On a beautiful Sunday we joined countless tourists and locals for a drive to the north shore. This area is famous for high surfing waves in the winter, but the water was placid today. There were so many folks trying to surf and swim, the parking lot traffic reminded us of rush hour on the expressways at home.
So we stopped at the Dole Plantation, a tourist stop if there ever was one. The last time we we here (25 years ago) we learned that the pineapple industry had come to an end in Hawaii due to high labor, production and shipping costs. We ate a piece of pineapple and walked around a small field which showed the fruit at various stages of development. That small field has become a huge demonstration farm for all sorts of tropical fruits and flowers. We boarded the Pineapple Express for a tour around the place and developed a new appreciation for all the steps in the growing process that still must be done by hand. But the real reason the Dole Plantation was surrounded by buses and the parking lot overflowed was its massive gift shop. Obviously the pineapple was the fundamental product, but we found it on T-shirts, as wine, jelly, in baked goods, as decoration on ceramic pieces, on resort wear type clothing, and most deliciously in ice cream. And that was just the pineapple stuff. The gift shop was as big as a high school gymnasium. If the Dole Company isn't making money from pineapples in Hawaii anymore, they most definitely are still making money.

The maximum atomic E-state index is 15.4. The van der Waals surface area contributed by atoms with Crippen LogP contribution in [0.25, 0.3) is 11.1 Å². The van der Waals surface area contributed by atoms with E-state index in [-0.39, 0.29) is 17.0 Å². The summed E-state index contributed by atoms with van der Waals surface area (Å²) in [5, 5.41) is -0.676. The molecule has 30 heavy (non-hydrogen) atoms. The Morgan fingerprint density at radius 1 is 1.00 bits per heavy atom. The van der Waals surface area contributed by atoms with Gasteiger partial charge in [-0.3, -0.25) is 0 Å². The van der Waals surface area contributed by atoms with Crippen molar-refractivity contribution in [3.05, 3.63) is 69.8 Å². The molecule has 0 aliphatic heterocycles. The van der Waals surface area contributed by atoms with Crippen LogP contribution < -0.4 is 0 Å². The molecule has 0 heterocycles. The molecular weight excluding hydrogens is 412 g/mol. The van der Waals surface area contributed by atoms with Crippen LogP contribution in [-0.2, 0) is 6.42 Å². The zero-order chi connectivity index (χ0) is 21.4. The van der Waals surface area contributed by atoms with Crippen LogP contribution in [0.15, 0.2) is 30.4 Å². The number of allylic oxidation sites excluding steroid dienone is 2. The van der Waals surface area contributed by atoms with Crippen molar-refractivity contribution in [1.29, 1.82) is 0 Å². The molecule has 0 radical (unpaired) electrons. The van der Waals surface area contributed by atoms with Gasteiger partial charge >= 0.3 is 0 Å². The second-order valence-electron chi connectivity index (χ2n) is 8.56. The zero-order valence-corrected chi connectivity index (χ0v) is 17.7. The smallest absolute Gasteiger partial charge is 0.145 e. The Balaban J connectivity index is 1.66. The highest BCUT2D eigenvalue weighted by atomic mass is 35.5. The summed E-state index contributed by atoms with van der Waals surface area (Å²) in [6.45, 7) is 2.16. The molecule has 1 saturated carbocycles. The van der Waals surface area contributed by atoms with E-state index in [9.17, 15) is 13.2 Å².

For some peace and quiet we went to the Waimea Valley Audobon Center. This bucolic park teemed with all manner of flora from 35 distinct tropical locations all around the world. Understandably October is not a prime time for blossoms, but that didn't stop me from wearing out my camera shutter. The vegetation was so thick and lush it was challenging to take note of it all. Our hike up this jungley valley culminated in a fresh water pool filled by a waterfall. Truly a Garden of Eden.